Children’s car safety seats: Are you using yours correctly?

baby in a car seat

Are you using your child’s car safety seat properly? A 2016 report by the National Highway Traffic Safety Administration (NHTSA) suggests you might not be. More than half the car seats looked at in the report were improperly installed or incorrectly used. Similar studies conducted independently showed even higher levels of misuse. While some of the errors found in these studies were small, others were large enough to negate the safety of the seat entirely. As Miriam Manary, senior engineering research associate at the University of Michigan Transportation Research Institute, told the New York Times:

“… somewhere around 35 percent of it is gross misuse where they’re not going to get any protection from that system — things like not securing the child restraint into the vehicle or not harnessing the child in the child restraint system.”

Motor vehicle accidents are the number one cause of death in children, and forty percent of children killed in automobile crashes were unrestrained. Correctly using a child’s car safety seat can reduce the risk of fatal injury by more than half. The child safety group Safe Kids Worldwide offers free children’s car seat checks. Look at their website to see if they’re sponsoring an event near you. If there are no safety checks nearby, Safe Kids Worldwide also offers a list of technicians qualified to check that your children’s car safety seat is properly installed and that you’re using it right.

Here are some pointers to help make sure your children are getting the safest ride out of their car seats:

Don’t forget the top tether. All children’s car seats have at least three anchor straps. Some have five. It’s easy to forget that important top strap.

Check the expiration date. Like all good things, children’s car seats won’t last forever. Wear and tear, exposure to heat and UV light — all these things take their toll. Most convertible car seats are good for 10 years; most infant seats for 6. Check your warranty card to see when yours expires.

Been in a wreck? Throw it out. A damaged car seat is an ineffective car seat. If you’ve been in a serious accident while your child’s car seat was in the car with you, maybe toss it and get a new one.

And finally, some good news: more expensive doesn’t always mean better. All children’s car safety seats have to meet the same federal standards. They’re tested by the NHTSA to make sure that all models on the market conform to those guidelines. Some models may be more convenient, more versatile, better looking, or have a better cup holder – but they’re still providing the same baseline safety features.

So keep these tips in mind, do your homework, and before you take a spin, strap ‘em in!

Attention MA drivers: 2 important MA Registry of Motor Vehicles alerts

Car document icon

If you are a Massachusetts driver, here are two important notices from the MA Registry of Motor Vehicles.

1. Temporary shutdown this week:

The MA Registry Of Motor Vehicles is converting to a new computer system so plan accordingly if you need services. All services will be shutdown from Thursday 3/22 at 7:00 PM and will reopen on Monday 3/26 at 8:00 am.

The shutdown will affect:

  • All RMV offices
  • All RMV services offered through AAA offices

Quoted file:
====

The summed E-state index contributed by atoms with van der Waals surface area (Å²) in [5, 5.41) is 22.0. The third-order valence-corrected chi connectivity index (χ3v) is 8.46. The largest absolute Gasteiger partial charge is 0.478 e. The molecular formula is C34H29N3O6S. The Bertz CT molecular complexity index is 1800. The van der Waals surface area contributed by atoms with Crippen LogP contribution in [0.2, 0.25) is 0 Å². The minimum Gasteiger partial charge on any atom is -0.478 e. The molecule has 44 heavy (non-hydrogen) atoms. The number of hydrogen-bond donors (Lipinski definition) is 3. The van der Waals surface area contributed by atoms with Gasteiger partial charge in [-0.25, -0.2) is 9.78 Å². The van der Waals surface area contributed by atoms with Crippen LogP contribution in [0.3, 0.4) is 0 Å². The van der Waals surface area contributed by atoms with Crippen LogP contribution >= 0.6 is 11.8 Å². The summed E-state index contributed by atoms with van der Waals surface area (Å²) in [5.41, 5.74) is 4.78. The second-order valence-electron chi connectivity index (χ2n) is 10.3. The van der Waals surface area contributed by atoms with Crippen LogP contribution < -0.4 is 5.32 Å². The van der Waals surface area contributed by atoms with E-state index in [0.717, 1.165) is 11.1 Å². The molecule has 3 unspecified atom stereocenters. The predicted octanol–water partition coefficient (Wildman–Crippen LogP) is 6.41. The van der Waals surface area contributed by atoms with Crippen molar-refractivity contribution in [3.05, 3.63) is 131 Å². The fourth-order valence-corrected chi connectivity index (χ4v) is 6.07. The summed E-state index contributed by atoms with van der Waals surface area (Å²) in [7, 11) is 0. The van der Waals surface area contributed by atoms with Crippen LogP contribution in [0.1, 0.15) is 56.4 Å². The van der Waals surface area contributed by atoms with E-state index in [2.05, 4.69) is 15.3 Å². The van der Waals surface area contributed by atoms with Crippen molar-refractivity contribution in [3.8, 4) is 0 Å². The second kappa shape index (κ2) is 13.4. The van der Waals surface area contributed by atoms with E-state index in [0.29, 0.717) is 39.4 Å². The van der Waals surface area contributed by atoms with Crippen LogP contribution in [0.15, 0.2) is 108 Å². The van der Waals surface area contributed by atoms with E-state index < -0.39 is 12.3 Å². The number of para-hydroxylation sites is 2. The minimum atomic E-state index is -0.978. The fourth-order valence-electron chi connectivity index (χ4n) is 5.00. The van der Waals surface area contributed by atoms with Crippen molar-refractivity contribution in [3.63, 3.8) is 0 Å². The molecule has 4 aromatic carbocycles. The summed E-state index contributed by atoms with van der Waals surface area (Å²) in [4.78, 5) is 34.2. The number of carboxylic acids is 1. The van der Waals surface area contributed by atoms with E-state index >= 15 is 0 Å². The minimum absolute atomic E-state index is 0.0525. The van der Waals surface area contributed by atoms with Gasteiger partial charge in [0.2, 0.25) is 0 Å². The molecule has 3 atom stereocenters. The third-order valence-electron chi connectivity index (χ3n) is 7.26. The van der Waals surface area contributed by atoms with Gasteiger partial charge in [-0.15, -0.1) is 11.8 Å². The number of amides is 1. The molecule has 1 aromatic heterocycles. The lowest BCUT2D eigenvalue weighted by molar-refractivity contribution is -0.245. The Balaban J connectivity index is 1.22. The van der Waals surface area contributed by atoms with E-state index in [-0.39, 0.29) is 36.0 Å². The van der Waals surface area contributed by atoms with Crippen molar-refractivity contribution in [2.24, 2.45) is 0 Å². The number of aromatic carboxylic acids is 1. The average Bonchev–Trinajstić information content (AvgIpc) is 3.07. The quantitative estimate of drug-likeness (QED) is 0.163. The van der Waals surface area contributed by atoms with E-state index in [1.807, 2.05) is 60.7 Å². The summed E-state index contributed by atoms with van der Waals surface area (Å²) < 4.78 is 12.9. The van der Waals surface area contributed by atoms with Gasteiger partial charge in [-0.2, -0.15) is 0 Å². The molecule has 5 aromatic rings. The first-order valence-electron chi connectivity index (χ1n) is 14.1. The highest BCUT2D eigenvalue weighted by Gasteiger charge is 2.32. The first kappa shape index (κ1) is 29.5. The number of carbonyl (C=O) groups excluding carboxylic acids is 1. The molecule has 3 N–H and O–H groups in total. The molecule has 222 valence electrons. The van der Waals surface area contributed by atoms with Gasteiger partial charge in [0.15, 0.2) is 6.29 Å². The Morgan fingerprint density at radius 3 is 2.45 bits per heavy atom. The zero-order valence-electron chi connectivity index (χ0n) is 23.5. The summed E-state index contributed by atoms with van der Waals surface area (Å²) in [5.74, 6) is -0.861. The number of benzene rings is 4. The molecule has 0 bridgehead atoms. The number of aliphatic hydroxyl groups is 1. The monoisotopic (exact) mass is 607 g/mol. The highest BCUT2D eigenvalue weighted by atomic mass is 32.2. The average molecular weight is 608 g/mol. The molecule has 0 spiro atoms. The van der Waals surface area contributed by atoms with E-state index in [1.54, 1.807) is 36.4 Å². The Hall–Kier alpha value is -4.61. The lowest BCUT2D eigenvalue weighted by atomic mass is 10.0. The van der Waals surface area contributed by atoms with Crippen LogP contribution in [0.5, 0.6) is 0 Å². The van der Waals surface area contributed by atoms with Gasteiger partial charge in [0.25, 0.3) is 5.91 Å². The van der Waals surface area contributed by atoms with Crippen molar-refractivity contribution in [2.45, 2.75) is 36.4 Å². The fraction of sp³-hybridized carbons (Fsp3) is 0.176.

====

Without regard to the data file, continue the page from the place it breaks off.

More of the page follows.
• All online services
  • All inspection services at stations that inspect
  • All inspections through dealerships that inspect

For more information, click for the MA RMV shutdown alert.

2.  New Massachusetts Licensing & Renewal Requirements as of 3/25

On March 26, 2018, to get or renew any driver’s license, ID card, or learner’s permit, you need documentation showing U.S. citizenship or lawful presence as required by federal and state law.

Related: After October of 2020, you will need either a passport or REAL ID when you fly in the U.S. or enter certain federal buildings.

See the MA RMV Guide for more information on meeting these requirements.

Online purchase scams top the BBB list of 2017 consumer fraud

Mouse trap with dollars to depict online scams

Online purchase scams are now the riskiest form of consumer fraud, according to a new fraud report from the Better Business Bureau, jumping from #4 in 2016 to #1 in 2017. BBB says that online scams were most frequently related to pets, clothing, cosmetics, electronics, and automobiles. Free trials involving cosmetics or nutritional products were also common.

BBB’s top 10 scams of 2017 were:

1. Online purchase scam (up from #4 in 2016)
2. Investment scam (up from #6 in 2016)
3. Employment scam (no change)
4. Advance fee loan scam (up from #5 in 2016)
5. Fake check scam (down from #2 in 2016)
6. Home improvement scam (down from #1 in 2016)
7. Tech support scam (up from #8 in 2016)
8. Travel/vacation scam (new to top 10, #12 in 2016)
9. Family/friend emergency scam (no change)
10. Government grant scam (new to top 10, #11 in 2016)

This BBB chart shows the most common means of scammer contact. (See more charts from the report.)

One bit of good news is that although the number of reported incidents increased, the percentage of consumers who actually lost money fell from 18.8% to 15.8%, so maybe users are getting smarter about scams. One other interesting observation in the report is that young people are more susceptible to scams than older folks, but although susceptibility decreases with age, the dollar cost of the scam goes up with age.

To avoid scams, be on high alert for unconsolidated emails and phone calls. Some common tactics to trick you include:

• Deals that are too good to be true
• High pressure tactics
• Urgency – you must decide now; offer is expiring; etc.
• Threats or intimidation – you”re under investigation, you will be arrested if you don’t act now
• Isolation – trying to force a decision before you talk it over with someone else

To learn more about any of the top 10 scams of 2017, download a full copy of the 2017 BBB Scam Tracker Annual Risk Report: New Trends in Scam Risk. Also, follow BBB’s scam tips to stay up-to-date on emerging threats.

Insurance basics: filing claims for home and auto